The library’s existing collection includes 32,975 books, including audiobooks, 994 DVDs and 20 STEM/STEAM kits (STEM stands for science, technology, engineering and mathematics, while STEAM stands for science, technology, engineering, arts and mathematics.) By the end of May, the library also plans to add traditional games and computer games, including PlayStation 5, Xbox One and Nintendo Switch. 

All of this material has to be periodically counted. 

“The RFID system would help with inventory,” Blaylock said. “It will go much quicker because we don’t have to scan each individual bar code.” 

Currently the bar codes that hold information about each book are located outside some books and inside others, which makes the inventory process more difficult. 

“To do inventory, we have to pull each book off the shelf, open it, look at it and put it back,” Blaylock said. “When we convert, we will tag each book and the information will be there. We can just scan the books by walking by each one.” 

The new library will offer larger dedicated spaces for children, teens and adults. 

Currently, the summer reading program for kids requires stuffing 100 people, including about 70 kids and 30 parents, into a large room in the library, said children’s librarian Sarah Laughmiller. The fit is tight and usually leaves people sitting on the floor or spilling over into the aisles.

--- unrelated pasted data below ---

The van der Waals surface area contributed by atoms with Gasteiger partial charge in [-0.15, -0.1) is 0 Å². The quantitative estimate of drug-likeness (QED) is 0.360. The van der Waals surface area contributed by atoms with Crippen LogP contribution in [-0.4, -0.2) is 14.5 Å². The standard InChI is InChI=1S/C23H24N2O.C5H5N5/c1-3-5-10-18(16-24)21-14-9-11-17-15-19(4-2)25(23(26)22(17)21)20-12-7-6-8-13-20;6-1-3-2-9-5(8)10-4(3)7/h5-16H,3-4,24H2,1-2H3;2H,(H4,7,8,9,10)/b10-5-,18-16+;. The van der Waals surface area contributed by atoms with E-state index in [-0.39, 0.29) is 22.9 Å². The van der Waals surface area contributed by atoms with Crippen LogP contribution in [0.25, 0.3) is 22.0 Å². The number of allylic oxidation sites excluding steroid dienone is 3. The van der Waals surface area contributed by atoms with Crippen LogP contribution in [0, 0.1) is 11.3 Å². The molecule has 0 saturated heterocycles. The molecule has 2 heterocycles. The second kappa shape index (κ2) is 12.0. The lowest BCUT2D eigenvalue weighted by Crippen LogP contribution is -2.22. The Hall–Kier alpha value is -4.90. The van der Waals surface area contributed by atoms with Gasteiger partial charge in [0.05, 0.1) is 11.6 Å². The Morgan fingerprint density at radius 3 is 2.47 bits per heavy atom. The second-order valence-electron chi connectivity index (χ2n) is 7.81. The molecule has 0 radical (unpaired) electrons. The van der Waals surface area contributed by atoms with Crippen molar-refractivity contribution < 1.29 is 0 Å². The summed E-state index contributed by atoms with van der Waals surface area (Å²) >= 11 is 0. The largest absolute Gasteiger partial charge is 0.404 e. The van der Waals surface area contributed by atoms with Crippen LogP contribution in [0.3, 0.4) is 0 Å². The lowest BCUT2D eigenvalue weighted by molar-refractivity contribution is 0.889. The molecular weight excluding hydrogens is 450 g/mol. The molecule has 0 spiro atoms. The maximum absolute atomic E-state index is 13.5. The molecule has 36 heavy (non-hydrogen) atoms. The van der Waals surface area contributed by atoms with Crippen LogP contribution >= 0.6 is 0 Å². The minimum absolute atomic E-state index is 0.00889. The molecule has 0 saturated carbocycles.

“I’m looking for more space to grow,” Laughmiller said. 

Hartselle resident Phyllis Bradford expects more library space will mean more space for new materials plus more space to expand library programs for kids and others. 


“These girls are top-notch,” she said of library staff. “I cannot imagine what they could do if they had more space.” 

The retired kindergarten teacher who taught at Barkley Bridge Elementary School said she loves coming to the library and she especially likes reading from its true crime and mystery selections. 

“I’m a former teacher, so I am interested in books of all kinds. I like nonfiction. I’m interested to see how the world works,” she said. “If a subject interests me, I pick it up.” 

With the additional space in the new library, library staff will be able to increase the number of materials available for checkout, Blaylock said. 

Included in the 7,500 square feet will be dedicated programming space for patrons of all ages. 

“This space will allow us to provide programs for adult and seniors such as crafting, job-skill classes and special speakers,” Blaylock said. 

For children, the library is planning programs such as LEGO Club and makerspace (a collaborative workspace that teaches critical thinking), STEM/STEAM programs and passive programming. 

“Due to current space limitations, we have found it difficult to provide teen programs,” Blaylock said. “However, with the new library it is one of our goals.” 

The children’s area will feature child-sized furniture, easy access to books and kits, and hands-on activities that can be changed periodically, Blaylock said. The teen area will feature comfortable seating, access to charging ports for devices, and space to meet and collaborate for school projects or computer programming.  

“It can get noisy, and we don’t have a separate area to do that,” Blaylock said. 

Overall, the new library is about planning for the future. 

“Our goal is not to just look at what we need today, but to have a library that will meet the future needs of our community and the surrounding area for years to come,” Blaylock said. 

For Appleton, that means more “good medicine.” 

“When we get a bigger library, there will be more options for patrons — more books, more DVDs, more books on tape, more everything.”